But the steaks were fabulous. The Parker family, which founded the first of its five surviving Trail Dusts 25 years ago, say they use only corn-fed USDA Choice that is hand-cut at each location. They also swear that they never use chemical tenderizers, instead letting the mesquite logs on an open grill do the job, and after just a taste, I'd bite. The Cowboy steak ($14.99), a 22-ounce Porterhouse, was a well-priced, well-cooked piece of flesh, done precisely to our request of medium-rare, tender on the inside and covered with crispy-crunchy bits of fat that had been blackened and their flavor intensified by the grill. The Rifleman ($14.99), a 16-ounce bone-in ribeye, was smokier than I prefer, but also excellent. So were the kids' burgers ($4.49), each a quarter-pounder of high-quality ground sirloin on a big, soft bun and served with thick-cut steak fries so addictive that we adults kept stealing them.
Although Trail Dust avoids the trappings of more upscale steakhouses--there's no cigar room, for instance, and all of the wood is of the rough-hewn rather than mahogany type--it does share one similarity with its high-priced cousins: mammoth desserts. And not bad ones, either. The raisin-studded apple cobbler ($3.29) and the chocolate fudge cake ($3.99) were our favorites; but the pecan pie ($3.99), with its odd sugary center, had a weird chemical quality.
The menu had branded the pecan pie with a sheriff's star, indicating it was a specialty of the house. And so on a return visit, it was with some trepidation that we ordered the also-starred baby-back pork ribs ($13.99). Not to worry. A full rack of these tender suckers came slathered--ribs really shouldn't come any other way--with a sweet, gooey barbecue sauce and the same fixin's that are included with all of the other entrees. The ribs had plenty of succulent, fatty-edged meat on them, and the leftover sauce pooled on the plate was strong enough to moisten even the brittle ranch bread.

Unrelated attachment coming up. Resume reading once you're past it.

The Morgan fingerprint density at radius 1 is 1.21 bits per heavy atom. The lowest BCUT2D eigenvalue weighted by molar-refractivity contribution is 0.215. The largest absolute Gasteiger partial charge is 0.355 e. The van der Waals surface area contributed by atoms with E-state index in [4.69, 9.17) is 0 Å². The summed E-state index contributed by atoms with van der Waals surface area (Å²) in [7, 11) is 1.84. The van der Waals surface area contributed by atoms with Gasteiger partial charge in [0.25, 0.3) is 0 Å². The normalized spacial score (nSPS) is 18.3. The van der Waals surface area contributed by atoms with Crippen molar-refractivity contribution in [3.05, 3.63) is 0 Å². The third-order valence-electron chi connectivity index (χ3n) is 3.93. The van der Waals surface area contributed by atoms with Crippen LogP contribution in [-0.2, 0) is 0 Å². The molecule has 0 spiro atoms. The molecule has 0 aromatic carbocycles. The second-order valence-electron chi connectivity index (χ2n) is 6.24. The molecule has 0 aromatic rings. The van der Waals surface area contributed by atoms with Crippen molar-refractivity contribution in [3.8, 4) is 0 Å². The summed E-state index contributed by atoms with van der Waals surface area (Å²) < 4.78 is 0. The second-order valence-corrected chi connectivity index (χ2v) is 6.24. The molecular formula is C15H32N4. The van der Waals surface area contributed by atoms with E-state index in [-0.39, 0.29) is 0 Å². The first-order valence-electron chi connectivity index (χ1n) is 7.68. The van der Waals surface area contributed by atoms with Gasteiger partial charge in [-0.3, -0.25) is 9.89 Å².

Not surprisingly, the swordfish ($10.99) was a bust and tasted more like mesquite-dried fish. I'd have asked what Trail Dust was doing serving swordfish during a boycott--but what was I doing ordering it in a low-end steakhouse, anyway? The pair of chicken breasts ($9.49) fared better over the flame, with the mesquite smoke making for moist meat with a sharp flavor. The smoke also added some kick to the Tenderfoot steak ($13.99), a nine-ounce tenderloin--LeAnn's favorite!--that typically would have been blander than its fattier counterparts but clearly benefited from Trail Dust's flame-broiling method.
The assorted employees, who were all very friendly and nice, might also have benefited from having a fire lit under them. At the very least, they could have used more training. My former-employee friend says new hires used to have to prove themselves at each station before being given more responsibility, but one of my servers told me it's so hard to get people these days that Trail Dust pretty much lets everyone have the run of the place just to keep the bodies around. She was much better than our first waiter, who kept setting down food while there were still dirty plates lying around--a faux pas I seem to be encountering a lot lately.
Trail Dust's attempt to duplicate a dining hall, though, ranks as unique. And while I appreciate the folksy intent, there was something unsettling about getting my chair slammed while I was holding a steak knife. No matter how many Jane and Michael Stern accounts you read of the "real America," people just aren't that friendly around here--at one meal, I was parked about six inches from a toothless old goat who grunted and frowned at my children while he gummed his swordfish--and to my cynical eyes, the too-close tables simply seemed a way to cram in more people and make more money.
Sort of like the weekend rodeos at the Stock Show.
If we go to the National Western next year, I'm going to buy one of those lasso ropes for my daughter, the kind she'll hand-twist herself after choosing the cord colors. Then I'm going to use it to tie myself to a chair to stop me from going to Trail Dust again.
Trail Dust Steak House, 7101 South Clinton, Englewood, 303-790-2420; 9101 Benton, Westminster, 303-427-1446. Hours: 11 a.m.-2 p.m., 5-11 p.m. Monday-Thursday; 11 a.m.-2 p.m., 5-midnight Friday; 4 p.m.-midnight Saturday; noon-10 p.m. Sunday.